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REUTERS/Francois Lenoir


Greece and its creditors have reached a deal that could prove to be a major step on the road to solving the stricken nation’s debt crisis, following nearly 12 hours of talks.

Late on Tuesday night and into Wednesday morning, representatives from Greece, the International Monetary Fund, and the Eurogroup agreed upon a series of loose measures to help restructure Greek debt when the country’s current bailout deal concludes in 2018. As it stands, that bailout is worth €86 billion (£65.4 billion, $95.8 billion.)

The creditors did not put any numbers on exactly how the restructuring will look, but one option includes reducing the exposure of the IMF — which has been the spearhead of these renewed talks — to the Greek bailout by buying out up to €14.6 billion of its loans.

The deal also includes the possibility of the eurozone handing over €10.3 billion of rescue loans to keep Greece solvent this summer.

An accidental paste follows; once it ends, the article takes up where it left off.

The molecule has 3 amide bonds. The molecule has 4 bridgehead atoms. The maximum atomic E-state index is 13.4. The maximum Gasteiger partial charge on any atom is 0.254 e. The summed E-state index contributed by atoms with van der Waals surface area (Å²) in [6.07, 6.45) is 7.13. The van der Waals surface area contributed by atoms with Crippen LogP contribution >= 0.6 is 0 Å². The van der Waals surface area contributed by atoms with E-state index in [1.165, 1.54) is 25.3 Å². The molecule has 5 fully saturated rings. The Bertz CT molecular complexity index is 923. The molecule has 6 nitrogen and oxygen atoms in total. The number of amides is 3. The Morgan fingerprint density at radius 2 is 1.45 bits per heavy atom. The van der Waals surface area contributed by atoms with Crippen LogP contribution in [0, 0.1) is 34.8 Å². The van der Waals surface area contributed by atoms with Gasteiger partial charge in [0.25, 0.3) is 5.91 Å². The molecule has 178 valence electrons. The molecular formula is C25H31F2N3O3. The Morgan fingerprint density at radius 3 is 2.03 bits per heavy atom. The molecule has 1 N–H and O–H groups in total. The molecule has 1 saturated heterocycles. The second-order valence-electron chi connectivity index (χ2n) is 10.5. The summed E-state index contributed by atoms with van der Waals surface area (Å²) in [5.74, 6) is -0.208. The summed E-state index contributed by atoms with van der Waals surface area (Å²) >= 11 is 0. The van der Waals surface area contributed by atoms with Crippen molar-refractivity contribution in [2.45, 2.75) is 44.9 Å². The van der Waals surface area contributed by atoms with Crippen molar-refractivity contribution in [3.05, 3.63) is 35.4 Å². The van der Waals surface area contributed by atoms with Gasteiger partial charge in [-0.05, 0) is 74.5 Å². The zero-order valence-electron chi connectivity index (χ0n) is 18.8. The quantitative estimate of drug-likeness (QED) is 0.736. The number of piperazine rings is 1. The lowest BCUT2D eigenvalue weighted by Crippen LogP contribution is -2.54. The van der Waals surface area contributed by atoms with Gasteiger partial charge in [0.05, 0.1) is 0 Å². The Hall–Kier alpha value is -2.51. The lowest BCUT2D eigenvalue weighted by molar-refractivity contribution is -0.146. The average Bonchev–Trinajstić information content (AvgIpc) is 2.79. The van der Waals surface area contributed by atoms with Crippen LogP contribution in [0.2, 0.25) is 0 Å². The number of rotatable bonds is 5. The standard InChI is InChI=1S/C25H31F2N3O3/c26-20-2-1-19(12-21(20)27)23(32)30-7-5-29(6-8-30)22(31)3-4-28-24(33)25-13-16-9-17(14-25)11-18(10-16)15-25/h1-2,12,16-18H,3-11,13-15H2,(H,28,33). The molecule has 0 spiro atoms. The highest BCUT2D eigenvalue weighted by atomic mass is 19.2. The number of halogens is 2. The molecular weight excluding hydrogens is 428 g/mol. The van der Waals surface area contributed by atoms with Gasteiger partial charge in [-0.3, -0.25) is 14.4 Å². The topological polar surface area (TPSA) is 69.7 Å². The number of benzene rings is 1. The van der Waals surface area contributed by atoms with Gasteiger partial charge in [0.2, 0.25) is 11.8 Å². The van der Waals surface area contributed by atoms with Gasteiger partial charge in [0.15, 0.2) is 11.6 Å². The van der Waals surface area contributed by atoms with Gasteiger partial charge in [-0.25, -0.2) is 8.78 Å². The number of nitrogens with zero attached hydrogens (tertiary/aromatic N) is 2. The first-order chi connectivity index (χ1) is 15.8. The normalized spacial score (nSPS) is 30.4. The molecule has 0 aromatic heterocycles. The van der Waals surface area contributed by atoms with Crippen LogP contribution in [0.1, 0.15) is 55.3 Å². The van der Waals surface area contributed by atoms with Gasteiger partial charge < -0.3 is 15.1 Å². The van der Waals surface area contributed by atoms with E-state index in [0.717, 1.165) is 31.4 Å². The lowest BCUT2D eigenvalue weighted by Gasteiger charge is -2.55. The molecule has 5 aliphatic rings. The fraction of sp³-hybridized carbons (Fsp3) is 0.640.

The first part of that would be a a €7.5 billion cash injection at some point in June. It would be expected to tide Greece over until at least October, and would mark the first injection of money into Greece from outside since late in 2015.

Speaking at the conclusion of talks, Eurogroup president Jeroen Dijsselbloem said: “We have achieved a major breakthrough on Greece which enables us to enter a new phase in the Greek financial assistance programme.”

Dijsselbloem was not the only senior figure in the discussions to strike an upbeat tone about the restructuring, with the IMF’s Europe chief Poul Thomsen saying that the fund had made an “important concession” and that everyone involved in the talks had “shown flexibility.”

Thomsen added that: “These measures constitute a universe of measures that we think can deliver the necessary debt relief by the end of the period.”

Pierre Moscovici, the commissioner for economic affairs of the European Union, called the deal “a very important moment in a long and sometimes difficult story.”

While the deal is a substantial breakthrough in talks that have been struggling to reach any solid conclusions in recent weeks, nothing agreed has yet been completely approved, as all options are subject to the political agreement of eurozone countries.

As reported by Business Insider